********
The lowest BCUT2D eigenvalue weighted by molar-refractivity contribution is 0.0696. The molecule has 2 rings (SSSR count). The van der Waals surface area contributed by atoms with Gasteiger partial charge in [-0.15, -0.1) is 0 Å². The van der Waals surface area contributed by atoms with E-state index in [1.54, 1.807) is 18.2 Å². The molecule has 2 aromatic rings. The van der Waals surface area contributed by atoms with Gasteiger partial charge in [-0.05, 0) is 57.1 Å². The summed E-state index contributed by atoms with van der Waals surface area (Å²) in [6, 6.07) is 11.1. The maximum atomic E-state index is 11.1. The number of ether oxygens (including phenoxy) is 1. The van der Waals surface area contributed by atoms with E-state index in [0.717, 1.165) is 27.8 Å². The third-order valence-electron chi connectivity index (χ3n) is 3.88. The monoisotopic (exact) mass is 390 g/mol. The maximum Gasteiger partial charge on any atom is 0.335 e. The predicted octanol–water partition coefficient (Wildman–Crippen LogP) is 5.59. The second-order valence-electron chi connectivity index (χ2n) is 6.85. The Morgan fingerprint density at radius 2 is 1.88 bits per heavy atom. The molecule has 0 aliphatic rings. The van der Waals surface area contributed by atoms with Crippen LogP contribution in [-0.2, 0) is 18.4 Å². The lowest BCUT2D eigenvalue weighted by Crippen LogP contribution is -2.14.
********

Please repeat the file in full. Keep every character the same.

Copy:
The lowest BCUT2D eigenvalue weighted by molar-refractivity contribution is 0.0696. The molecule has 2 rings (SSSR count). The van der Waals surface area contributed by atoms with Gasteiger partial charge in [-0.15, -0.1) is 0 Å². The van der Waals surface area contributed by atoms with E-state index in [1.54, 1.807) is 18.2 Å². The molecule has 2 aromatic rings. The van der Waals surface area contributed by atoms with Gasteiger partial charge in [-0.05, 0) is 57.1 Å². The summed E-state index contributed by atoms with van der Waals surface area (Å²) in [6, 6.07) is 11.1. The maximum atomic E-state index is 11.1. The number of ether oxygens (including phenoxy) is 1. The van der Waals surface area contributed by atoms with E-state index in [0.717, 1.165) is 27.8 Å². The third-order valence-electron chi connectivity index (χ3n) is 3.88. The monoisotopic (exact) mass is 390 g/mol. The maximum Gasteiger partial charge on any atom is 0.335 e. The predicted octanol–water partition coefficient (Wildman–Crippen LogP) is 5.59. The second-order valence-electron chi connectivity index (χ2n) is 6.85. The Morgan fingerprint density at radius 2 is 1.88 bits per heavy atom. The molecule has 0 aliphatic rings. The van der Waals surface area contributed by atoms with Crippen LogP contribution in [-0.2, 0) is 18.4 Å². The lowest BCUT2D eigenvalue weighted by Crippen LogP contribution is -2.14.